Through the wall


I’ve made it through the wall (see my previous post). The reasons for this are as follows.

1. I had the most amazing pizza ever from Alalbero – go there.

2. Before Faber I sat in the park (with no internet connection and therefore no facebook distractions) and wrote a new scene for the book. I am now happily 1500 words past the last block. Hopefully it’s another 10,000 or so before I hit another one. I really just want to get it all out there so I can get the damn thing edited.

3. Faber – it really is lovely.

Tonight’s theme was setting. I love setting, it can be so evocative and, as Sally rightly put it can almost be another character in pieces. A good setting grounds us in a story. We can connect with a character, but it’s not until we are given a road map that we really feel like we’re inside it, like we can choose which path to take through it. We talked about how setting can tell us so much about a character depending on what we are shown or what they choose to notice. I thought about the things I notice, and the things that make a place come to life for me.

Tonight’s exercise was a little bit different. Sally brought in a selection of paintings that she’d photocopied and stuck onto bits of blue paper. (I mention that the paper was blue because in an article a friend just sent through I read that blue generally inspires more creativity) We each chose a painting and wrote an opening paragraph triggered by our piece.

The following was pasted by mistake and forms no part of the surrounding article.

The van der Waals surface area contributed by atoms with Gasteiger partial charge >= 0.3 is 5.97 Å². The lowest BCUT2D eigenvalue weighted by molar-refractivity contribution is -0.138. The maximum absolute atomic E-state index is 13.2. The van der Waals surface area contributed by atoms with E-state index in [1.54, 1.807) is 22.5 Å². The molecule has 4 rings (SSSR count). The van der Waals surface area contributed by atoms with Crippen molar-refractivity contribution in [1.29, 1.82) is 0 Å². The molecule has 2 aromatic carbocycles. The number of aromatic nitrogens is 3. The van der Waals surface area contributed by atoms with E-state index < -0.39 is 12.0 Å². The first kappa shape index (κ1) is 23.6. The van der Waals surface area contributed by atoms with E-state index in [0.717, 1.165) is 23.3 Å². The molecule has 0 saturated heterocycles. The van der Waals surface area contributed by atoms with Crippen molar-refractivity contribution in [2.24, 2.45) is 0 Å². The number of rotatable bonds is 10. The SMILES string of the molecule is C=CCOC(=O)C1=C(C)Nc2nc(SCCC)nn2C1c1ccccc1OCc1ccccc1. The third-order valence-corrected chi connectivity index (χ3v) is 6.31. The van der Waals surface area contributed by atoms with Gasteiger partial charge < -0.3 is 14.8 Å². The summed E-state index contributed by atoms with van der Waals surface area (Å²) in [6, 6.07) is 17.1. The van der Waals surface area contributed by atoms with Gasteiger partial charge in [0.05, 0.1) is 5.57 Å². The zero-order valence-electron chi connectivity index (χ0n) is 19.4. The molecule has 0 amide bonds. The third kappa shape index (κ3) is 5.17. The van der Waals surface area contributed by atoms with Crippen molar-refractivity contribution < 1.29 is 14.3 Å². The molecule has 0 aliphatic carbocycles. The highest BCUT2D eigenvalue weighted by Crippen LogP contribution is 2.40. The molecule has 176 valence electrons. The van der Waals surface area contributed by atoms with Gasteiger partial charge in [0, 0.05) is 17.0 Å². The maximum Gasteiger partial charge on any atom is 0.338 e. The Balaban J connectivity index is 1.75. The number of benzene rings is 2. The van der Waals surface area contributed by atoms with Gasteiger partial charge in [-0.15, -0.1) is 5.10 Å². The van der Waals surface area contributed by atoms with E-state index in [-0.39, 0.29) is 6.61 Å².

*interestingly, when we went around the circle to read our pieces aloud, one of the women worried that she didn’t get the brief – saying that she had started a piece but not really included setting. Her piece was extremely evocative though and gave a real sense of setting in that the other indicators – language, tone and imagery instantly gave a feel for the  setting that would be home to this type of story. It served as a brilliant example of a more subconscious setting.

My piece was based on the painting above (I wish I knew who it was by because it’s beautiful, but I don’t) I feel like I’d like to play with it quite a bit more, bit I have some ideas about where I would like it to go.

***

The last thing she remembered was his face, pale and white as it drifted away encased in wood. It had always been Zhed’s wish to be buried in a boat. This was not to be though. Bel’s mother couldn’t afford it, and anyway had never had time for his ‘flights of fancy’. Bel had done what she could to make his funeral one that Zhed would have been proud of. At night, only hours before it was due to start she had snuck in with James, each of them carrying armfuls of plastic bags. They walked down one side of the pews, next to the cold stone wall, barefoot and to the opening behind the altar where the simple garden opened out to the night sky. The water had been green and slimy, but Bel had turned on the tap and carried bucket-loads of water to the pond before she and James turned to the bags, picked them up and emptied out the waves of goldfish. The fish swam around each other, fighting for space, turning the muddy green waters a tumultuous cascading rush of orange. It reminded Bel of Zhed, slipping in and out of the water, splashing and playing, back before he went silent.

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